Three Poems

01 April 2014

ABOUT THE POEMS Questions about language, humanity and poetry itself are always knocking against one another in the poems of Hemant Divate. The lyric speaker in these poems knows that when we think about life, it is also language that thinks through us (or languages that think separately and cumulatively through us), and the kind of language we use reveals who we are just as surely as that which we seek to address in language. A very representative linguistic quandary (and secret regret) of the bilingual Indian—perfectly adept at thinking across languages but often self-conscious about the vernacular side of his linguistic nature—is beautifully teased out in Divate’s ‘What Happened To The Language?’ A poet’s task is also to make new images, and Divate imagines an exceptionally good one for the nature of the lyric poem when he compares it to a set of teeth in which morsels from life are stuck.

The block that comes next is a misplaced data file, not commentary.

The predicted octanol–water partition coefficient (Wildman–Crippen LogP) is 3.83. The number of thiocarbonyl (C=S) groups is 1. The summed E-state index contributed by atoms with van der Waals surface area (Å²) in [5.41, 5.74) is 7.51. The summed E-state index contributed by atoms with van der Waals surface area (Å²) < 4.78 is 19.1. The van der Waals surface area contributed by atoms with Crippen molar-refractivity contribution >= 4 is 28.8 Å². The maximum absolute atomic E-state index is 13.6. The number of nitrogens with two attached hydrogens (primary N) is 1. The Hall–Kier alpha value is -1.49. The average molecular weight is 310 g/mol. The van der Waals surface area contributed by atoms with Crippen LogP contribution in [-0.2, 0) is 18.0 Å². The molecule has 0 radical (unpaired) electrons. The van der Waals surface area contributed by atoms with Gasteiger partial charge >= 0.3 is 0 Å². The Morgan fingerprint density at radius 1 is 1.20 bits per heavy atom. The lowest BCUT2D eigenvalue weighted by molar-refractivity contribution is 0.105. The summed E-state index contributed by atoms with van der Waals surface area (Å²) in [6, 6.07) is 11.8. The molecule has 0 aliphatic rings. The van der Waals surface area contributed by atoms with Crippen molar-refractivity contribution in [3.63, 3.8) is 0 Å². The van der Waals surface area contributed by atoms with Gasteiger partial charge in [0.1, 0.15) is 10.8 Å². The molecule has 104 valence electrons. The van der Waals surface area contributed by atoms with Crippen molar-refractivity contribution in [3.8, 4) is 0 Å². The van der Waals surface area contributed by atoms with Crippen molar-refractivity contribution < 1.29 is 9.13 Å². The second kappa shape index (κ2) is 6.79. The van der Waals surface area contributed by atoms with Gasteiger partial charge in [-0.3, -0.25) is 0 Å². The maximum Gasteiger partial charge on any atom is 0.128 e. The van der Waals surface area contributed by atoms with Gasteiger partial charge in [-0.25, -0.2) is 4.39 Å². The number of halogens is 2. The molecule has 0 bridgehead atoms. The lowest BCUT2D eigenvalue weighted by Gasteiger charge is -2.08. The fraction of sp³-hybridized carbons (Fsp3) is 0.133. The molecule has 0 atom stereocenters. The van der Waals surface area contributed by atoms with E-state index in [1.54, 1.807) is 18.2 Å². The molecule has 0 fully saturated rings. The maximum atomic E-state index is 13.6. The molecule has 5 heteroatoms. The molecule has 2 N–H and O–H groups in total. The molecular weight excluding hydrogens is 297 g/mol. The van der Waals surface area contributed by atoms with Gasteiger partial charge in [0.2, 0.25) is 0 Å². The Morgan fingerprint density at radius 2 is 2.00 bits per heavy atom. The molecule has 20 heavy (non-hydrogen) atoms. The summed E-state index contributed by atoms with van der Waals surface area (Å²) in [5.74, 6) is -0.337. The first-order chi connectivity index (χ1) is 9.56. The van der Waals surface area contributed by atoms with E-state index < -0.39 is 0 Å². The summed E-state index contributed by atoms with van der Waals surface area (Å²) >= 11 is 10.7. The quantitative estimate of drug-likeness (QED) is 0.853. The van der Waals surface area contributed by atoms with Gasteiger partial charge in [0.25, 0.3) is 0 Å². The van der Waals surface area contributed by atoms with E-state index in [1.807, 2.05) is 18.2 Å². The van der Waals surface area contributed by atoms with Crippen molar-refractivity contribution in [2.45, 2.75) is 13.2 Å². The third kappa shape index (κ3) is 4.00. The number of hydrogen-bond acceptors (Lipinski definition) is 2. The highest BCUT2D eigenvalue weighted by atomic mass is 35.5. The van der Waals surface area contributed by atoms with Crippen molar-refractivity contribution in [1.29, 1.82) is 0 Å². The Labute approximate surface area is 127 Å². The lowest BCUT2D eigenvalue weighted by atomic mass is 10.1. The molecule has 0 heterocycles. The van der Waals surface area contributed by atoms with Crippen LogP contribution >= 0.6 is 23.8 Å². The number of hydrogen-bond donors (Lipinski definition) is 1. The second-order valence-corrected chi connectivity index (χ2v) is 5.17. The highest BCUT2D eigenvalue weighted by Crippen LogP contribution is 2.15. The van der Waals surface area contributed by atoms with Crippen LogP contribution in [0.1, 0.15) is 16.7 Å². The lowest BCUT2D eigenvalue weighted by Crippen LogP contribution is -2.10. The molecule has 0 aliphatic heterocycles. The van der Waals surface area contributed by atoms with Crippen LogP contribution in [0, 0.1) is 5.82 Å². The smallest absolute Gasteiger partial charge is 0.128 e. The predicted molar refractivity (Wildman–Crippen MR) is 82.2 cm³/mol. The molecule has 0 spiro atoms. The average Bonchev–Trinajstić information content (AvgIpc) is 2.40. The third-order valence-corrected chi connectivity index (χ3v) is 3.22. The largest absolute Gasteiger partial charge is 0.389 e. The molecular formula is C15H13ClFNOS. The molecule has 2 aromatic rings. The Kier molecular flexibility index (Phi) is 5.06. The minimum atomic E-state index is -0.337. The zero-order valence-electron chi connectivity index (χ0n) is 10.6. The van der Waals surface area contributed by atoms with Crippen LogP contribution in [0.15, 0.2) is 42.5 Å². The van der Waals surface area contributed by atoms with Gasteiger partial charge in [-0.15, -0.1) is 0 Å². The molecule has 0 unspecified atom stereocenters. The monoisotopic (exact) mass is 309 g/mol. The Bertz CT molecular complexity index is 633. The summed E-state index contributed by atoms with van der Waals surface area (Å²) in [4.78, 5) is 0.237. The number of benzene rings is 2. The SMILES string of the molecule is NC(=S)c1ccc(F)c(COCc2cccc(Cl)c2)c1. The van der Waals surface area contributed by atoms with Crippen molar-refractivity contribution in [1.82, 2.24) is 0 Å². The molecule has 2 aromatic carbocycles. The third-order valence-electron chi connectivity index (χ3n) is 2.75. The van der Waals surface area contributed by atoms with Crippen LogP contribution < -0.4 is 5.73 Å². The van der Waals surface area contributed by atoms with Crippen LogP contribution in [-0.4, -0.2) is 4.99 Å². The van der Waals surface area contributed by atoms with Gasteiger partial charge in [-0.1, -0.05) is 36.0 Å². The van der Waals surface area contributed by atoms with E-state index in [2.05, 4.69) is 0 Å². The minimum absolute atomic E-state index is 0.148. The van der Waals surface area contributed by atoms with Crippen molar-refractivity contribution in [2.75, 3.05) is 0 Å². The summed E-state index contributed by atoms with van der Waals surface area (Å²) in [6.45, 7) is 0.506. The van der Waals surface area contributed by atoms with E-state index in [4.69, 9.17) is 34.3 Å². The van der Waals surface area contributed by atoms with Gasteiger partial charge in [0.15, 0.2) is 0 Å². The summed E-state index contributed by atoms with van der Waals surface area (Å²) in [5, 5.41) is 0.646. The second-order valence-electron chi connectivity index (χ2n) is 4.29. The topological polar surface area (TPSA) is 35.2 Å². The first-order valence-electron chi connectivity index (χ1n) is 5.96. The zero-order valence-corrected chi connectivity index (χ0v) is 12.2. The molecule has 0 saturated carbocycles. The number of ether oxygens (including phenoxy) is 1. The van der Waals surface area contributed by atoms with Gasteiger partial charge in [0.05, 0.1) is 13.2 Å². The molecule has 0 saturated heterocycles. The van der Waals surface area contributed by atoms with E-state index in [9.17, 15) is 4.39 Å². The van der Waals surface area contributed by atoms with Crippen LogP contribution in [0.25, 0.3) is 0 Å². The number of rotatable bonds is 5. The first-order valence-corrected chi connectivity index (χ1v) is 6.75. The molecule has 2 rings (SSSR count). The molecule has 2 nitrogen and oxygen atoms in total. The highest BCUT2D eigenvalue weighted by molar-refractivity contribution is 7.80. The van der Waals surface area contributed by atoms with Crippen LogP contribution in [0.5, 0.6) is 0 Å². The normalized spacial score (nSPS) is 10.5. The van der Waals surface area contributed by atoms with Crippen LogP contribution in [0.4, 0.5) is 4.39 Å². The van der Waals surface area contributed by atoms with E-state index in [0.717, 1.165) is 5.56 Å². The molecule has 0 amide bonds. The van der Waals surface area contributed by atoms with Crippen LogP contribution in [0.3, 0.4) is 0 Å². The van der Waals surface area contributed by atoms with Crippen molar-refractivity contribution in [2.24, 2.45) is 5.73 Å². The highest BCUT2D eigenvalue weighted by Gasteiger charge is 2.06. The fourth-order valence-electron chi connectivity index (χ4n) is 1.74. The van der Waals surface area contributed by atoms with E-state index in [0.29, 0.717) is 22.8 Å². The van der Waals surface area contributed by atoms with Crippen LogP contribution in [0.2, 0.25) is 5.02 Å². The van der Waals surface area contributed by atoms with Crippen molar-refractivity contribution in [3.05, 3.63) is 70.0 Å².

'What Happened To The Language' and other poems by Hemant Divate

translated from Marathi by Mustansir Dalvi

Hemant Divate is a well-known Marathi poet ( and the head of the Mumbai-based independent publishing house Poetrywala. The poems in this issue are taken from his new book, Struggles with Imagined Gods.

Keywords: poetry Marathi language technology